Recreational hiker, novice trip report writer, nature lover.
Hiking the Adirondacks
Cascade and Porter are the two easiest hikes in the Adirondack 46'er Challenge currently due to the relatively short distance and terrain.
It is only 2.4 miles to the summit of Cascade (4.8 miles round trip) and an additional 1.4 miles out and back to the summit of Porter Mountain.
The whole hike took me four hours and six minutes, with thirty minutes of downtime put in there to talk with other hikers. These were peaks fifty-two and fifty-three as I began working on a second round of the challenge, so my pace was just above a normal hiker on the way up and very quick on the way down.
Directions/Parking for Cascade and Porter
The parking area for Cascade and Porter currently sits on the right side of Route 73, about ten minutes out of Lake Placid. There is one little lot right at the trailhead and a host of secondary lots up the hill from the trail as well as down the hill to the east of the sign-in book.
I left my house at 2:20 in the morning and arrived at the parking area at 6:20 a.m. to ensure I got a decent parking spot, as I've read that the Adirondacks have been pretty busy during these times. I was geared up and on the trail by 6:30 in the morning.
First Section: Trail Head to Cascade/Porter Junction (2.1 miles)
The hike starts out with some light elevation for the first twenty minutes along a stony pathway. It’s not technical at all, just constantly upward.
One thing about this hike that makes it so family-friendly is that after doing some elevation, it tends to give you a little flat spot to recover.
At about .9 miles, I came to one of those flat spots where this boulder (see below) is located. This was 35 minutes into the hike.
It was another ten minutes of climbing to the next resting spot where there was some gray paint on a few trees.
At the hour and twenty-minute mark, the trail comes to the first technical area with some nice exposed rock as seen below.
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I spent five minutes using a little trail off to the left for a potty break since it looked like it was going to open up after the climb.
Then, as seen below, at the top of this rocky section, it allows views back through the trees.
After spending another five minutes deleting old photos since I had run out of storage, I made my way up the trail and in five minutes hit the split for Cascade and Porter which is well marked with signage (see below).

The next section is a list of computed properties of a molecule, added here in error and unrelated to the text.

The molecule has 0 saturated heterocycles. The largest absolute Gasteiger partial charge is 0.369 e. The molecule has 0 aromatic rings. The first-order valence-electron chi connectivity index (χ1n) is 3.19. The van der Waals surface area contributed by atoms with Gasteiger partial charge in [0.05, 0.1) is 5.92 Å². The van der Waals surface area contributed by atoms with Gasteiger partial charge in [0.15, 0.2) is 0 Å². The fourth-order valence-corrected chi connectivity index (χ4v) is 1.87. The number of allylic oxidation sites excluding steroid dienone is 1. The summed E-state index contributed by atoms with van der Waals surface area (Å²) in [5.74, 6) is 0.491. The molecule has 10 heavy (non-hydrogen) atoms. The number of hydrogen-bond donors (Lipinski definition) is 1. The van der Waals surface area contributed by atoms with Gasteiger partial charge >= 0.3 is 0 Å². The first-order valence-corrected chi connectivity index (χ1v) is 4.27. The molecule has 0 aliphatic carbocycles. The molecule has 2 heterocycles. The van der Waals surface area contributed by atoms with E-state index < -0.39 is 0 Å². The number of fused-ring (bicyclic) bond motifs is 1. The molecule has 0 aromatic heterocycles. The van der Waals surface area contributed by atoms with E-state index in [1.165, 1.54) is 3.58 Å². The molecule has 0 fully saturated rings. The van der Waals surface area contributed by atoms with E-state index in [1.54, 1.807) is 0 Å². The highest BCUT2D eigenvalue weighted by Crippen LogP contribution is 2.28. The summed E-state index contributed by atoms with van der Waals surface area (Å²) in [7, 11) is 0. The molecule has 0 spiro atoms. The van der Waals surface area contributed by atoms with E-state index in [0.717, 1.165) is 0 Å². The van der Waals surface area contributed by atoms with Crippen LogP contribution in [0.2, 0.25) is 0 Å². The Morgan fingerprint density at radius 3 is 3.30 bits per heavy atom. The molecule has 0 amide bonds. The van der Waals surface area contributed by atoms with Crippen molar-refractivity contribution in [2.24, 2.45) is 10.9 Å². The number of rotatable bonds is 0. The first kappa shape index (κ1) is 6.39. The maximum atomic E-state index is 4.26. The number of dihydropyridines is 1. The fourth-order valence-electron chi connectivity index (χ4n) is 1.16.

I spent a good 10 minutes there talking to Lauren from Rochester before heading up to do Cascade first.
Second Section: Cascade/Porter Junction to Cascade Summit (.3 miles)
I left the junction at 8:15 a.m. and the trail goes across some boards before coming to the alpine zone of the summit. There’s a little scramble right away as you come out of the woods.
There are a couple of false summits as you head up and the trail heads over to the right before the final climb to the top.
I dropped my pack by the ladder, knowing I wanted to eat a snack out of the wind and then hit the summit at 8:25 a.m. and took a quick shot next to the survey marker that’s atop the mountain.
Third Section: Descent from Cascade (.3 miles)
I only spent five minutes up on the summit. The views are nice, but I was pretty sweaty from the climb and started to get cold so I came down.
It only took seven minutes to get back to the Cascade/Porter junction.
Fourth Section: Cascade/Porter Junction to Porter Summit (.7 miles)
Back at the split, I took the trail that goes off to the right at the junction to head to Porter.
The trail drops down right away with some decent elevation descent, but not for too long. The trail will then start to head back up and to the left. It took me seven minutes until I ran into the scenic boulder that the little guy below was sitting on.
A lot of people will climb the boulder for views or photos, but with the family up there, I chose to turn right and then climb up some rock a little further down from the boulder for a lookout point and some similar views as seen below.
I dropped my pack at the lookout since I was going to be coming back down this way and continued up the trail for another five minutes until hitting the small summit of Porter.
There are no summit markers on this peak, so I took a video so you can see the rock outcropping you’re looking for. It took 23 minutes from the junction of Cascade and Porter to reach the summit right at about 9 in the morning.
Fifth Section: Descent Back to the Sign-In Book (2.8 miles)
I spent 15 minutes on the summit waiting for the clouds to roll past so I could get a clear shot of Cascade and Big Slide. At 9:15 a.m., I started down, getting to the flat section at 9:30 a.m. and climbing quickly back up to the split for Cascade and Porter at 9:36 in the morning.
From there, it took me an hour to head back, getting to the sign-in book at 10:36 in the morning. I ended up running into another cool solo hiker a mile down the trail, Kai (Kay), and we hiked the rest of the way out together.
She had left the split at 9:10 a.m, so her descent time was an hour and twenty-five minutes, but she had hiked Algonquin and Iroquois the day before and that’s a tough, rocky hike while I was completely fresh.
The total trail time was 4 hours and 6 minutes with around 30 minutes of downtime talking to other hikers, deleting photos, and using the restroom. But I made pretty good time since I was fresh and these were high peaks number fifty-two and fifty-three for me, or six and seven on my second round.
This content is accurate and true to the best of the author’s knowledge and is not meant to substitute for formal and individualized advice from a qualified professional.